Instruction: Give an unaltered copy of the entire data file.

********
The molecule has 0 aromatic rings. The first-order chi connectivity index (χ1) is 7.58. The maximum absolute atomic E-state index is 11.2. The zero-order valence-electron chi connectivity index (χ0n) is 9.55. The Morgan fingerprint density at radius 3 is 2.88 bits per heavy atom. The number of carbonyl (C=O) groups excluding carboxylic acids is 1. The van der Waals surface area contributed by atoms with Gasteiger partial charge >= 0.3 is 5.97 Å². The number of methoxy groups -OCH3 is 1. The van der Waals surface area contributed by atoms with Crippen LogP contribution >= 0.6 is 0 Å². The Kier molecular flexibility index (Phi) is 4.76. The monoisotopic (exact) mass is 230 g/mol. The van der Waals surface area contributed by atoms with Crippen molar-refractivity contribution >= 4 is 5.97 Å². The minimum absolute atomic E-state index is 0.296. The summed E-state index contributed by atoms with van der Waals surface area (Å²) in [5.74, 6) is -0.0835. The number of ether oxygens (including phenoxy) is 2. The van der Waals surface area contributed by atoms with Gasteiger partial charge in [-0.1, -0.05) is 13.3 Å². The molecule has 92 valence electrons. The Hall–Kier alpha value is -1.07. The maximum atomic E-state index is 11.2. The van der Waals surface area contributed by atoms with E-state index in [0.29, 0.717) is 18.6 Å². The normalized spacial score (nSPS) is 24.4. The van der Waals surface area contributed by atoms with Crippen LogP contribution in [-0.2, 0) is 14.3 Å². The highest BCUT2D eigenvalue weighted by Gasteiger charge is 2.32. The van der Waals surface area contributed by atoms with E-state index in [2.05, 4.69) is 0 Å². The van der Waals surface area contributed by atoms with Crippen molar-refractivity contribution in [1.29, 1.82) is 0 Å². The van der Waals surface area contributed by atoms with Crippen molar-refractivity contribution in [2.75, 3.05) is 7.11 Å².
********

The molecule has 0 aromatic rings. The first-order chi connectivity index (χ1) is 7.58. The maximum absolute atomic E-state index is 11.2. The zero-order valence-electron chi connectivity index (χ0n) is 9.55. The Morgan fingerprint density at radius 3 is 2.88 bits per heavy atom. The number of carbonyl (C=O) groups excluding carboxylic acids is 1. The van der Waals surface area contributed by atoms with Gasteiger partial charge >= 0.3 is 5.97 Å². The number of methoxy groups -OCH3 is 1. The van der Waals surface area contributed by atoms with Crippen LogP contribution >= 0.6 is 0 Å². The Kier molecular flexibility index (Phi) is 4.76. The monoisotopic (exact) mass is 230 g/mol. The van der Waals surface area contributed by atoms with Crippen molar-refractivity contribution >= 4 is 5.97 Å². The minimum absolute atomic E-state index is 0.296. The summed E-state index contributed by atoms with van der Waals surface area (Å²) in [5.74, 6) is -0.0835. The number of ether oxygens (including phenoxy) is 2. The van der Waals surface area contributed by atoms with Gasteiger partial charge in [-0.1, -0.05) is 13.3 Å². The molecule has 92 valence electrons. The Hall–Kier alpha value is -1.07. The maximum atomic E-state index is 11.2. The van der Waals surface area contributed by atoms with E-state index in [0.29, 0.717) is 18.6 Å². The normalized spacial score (nSPS) is 24.4. The van der Waals surface area contributed by atoms with Crippen LogP contribution in [-0.2, 0) is 14.3 Å². The highest BCUT2D eigenvalue weighted by Gasteiger charge is 2.32. The van der Waals surface area contributed by atoms with E-state index in [2.05, 4.69) is 0 Å². The van der Waals surface area contributed by atoms with Crippen molar-refractivity contribution in [1.29, 1.82) is 0 Å². The van der Waals surface area contributed by atoms with Crippen molar-refractivity contribution in [2.75, 3.05) is 7.11 Å².